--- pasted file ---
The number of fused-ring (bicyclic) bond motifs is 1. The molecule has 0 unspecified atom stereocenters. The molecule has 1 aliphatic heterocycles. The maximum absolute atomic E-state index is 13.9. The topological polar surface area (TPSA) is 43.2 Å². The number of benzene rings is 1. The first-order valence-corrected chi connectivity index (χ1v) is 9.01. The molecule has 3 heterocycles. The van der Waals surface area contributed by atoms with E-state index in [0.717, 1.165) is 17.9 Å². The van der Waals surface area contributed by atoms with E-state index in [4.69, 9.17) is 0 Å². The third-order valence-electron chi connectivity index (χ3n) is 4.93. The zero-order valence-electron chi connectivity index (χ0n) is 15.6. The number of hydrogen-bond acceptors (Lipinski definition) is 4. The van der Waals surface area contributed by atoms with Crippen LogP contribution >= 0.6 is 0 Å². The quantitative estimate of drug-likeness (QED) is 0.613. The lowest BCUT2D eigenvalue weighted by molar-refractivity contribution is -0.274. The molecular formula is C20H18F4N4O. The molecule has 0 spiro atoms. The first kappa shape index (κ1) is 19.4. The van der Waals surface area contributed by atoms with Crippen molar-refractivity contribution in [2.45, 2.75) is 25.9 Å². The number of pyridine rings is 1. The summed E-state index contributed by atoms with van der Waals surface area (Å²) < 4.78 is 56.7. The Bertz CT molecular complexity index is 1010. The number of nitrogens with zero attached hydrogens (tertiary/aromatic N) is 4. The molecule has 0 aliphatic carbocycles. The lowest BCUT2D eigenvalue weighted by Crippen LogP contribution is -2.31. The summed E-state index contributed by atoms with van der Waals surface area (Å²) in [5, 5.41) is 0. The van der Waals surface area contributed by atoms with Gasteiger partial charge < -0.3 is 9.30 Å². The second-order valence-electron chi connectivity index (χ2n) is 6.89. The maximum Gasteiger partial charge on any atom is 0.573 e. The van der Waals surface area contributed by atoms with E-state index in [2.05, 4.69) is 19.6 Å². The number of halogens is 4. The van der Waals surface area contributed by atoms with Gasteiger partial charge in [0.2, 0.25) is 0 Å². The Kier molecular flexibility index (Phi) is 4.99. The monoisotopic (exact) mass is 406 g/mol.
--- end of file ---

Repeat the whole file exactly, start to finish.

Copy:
The number of fused-ring (bicyclic) bond motifs is 1. The molecule has 0 unspecified atom stereocenters. The molecule has 1 aliphatic heterocycles. The maximum absolute atomic E-state index is 13.9. The topological polar surface area (TPSA) is 43.2 Å². The number of benzene rings is 1. The first-order valence-corrected chi connectivity index (χ1v) is 9.01. The molecule has 3 heterocycles. The van der Waals surface area contributed by atoms with E-state index in [0.717, 1.165) is 17.9 Å². The van der Waals surface area contributed by atoms with E-state index in [4.69, 9.17) is 0 Å². The third-order valence-electron chi connectivity index (χ3n) is 4.93. The zero-order valence-electron chi connectivity index (χ0n) is 15.6. The number of hydrogen-bond acceptors (Lipinski definition) is 4. The van der Waals surface area contributed by atoms with Crippen LogP contribution >= 0.6 is 0 Å². The quantitative estimate of drug-likeness (QED) is 0.613. The lowest BCUT2D eigenvalue weighted by molar-refractivity contribution is -0.274. The molecular formula is C20H18F4N4O. The molecule has 0 spiro atoms. The first kappa shape index (κ1) is 19.4. The van der Waals surface area contributed by atoms with Crippen molar-refractivity contribution in [2.45, 2.75) is 25.9 Å². The number of pyridine rings is 1. The summed E-state index contributed by atoms with van der Waals surface area (Å²) < 4.78 is 56.7. The Bertz CT molecular complexity index is 1010. The number of nitrogens with zero attached hydrogens (tertiary/aromatic N) is 4. The molecule has 0 aliphatic carbocycles. The lowest BCUT2D eigenvalue weighted by Crippen LogP contribution is -2.31. The summed E-state index contributed by atoms with van der Waals surface area (Å²) in [5, 5.41) is 0. The van der Waals surface area contributed by atoms with Gasteiger partial charge < -0.3 is 9.30 Å². The second-order valence-electron chi connectivity index (χ2n) is 6.89. The maximum Gasteiger partial charge on any atom is 0.573 e. The van der Waals surface area contributed by atoms with E-state index in [2.05, 4.69) is 19.6 Å². The number of halogens is 4. The van der Waals surface area contributed by atoms with Gasteiger partial charge in [0.2, 0.25) is 0 Å². The Kier molecular flexibility index (Phi) is 4.99. The monoisotopic (exact) mass is 406 g/mol.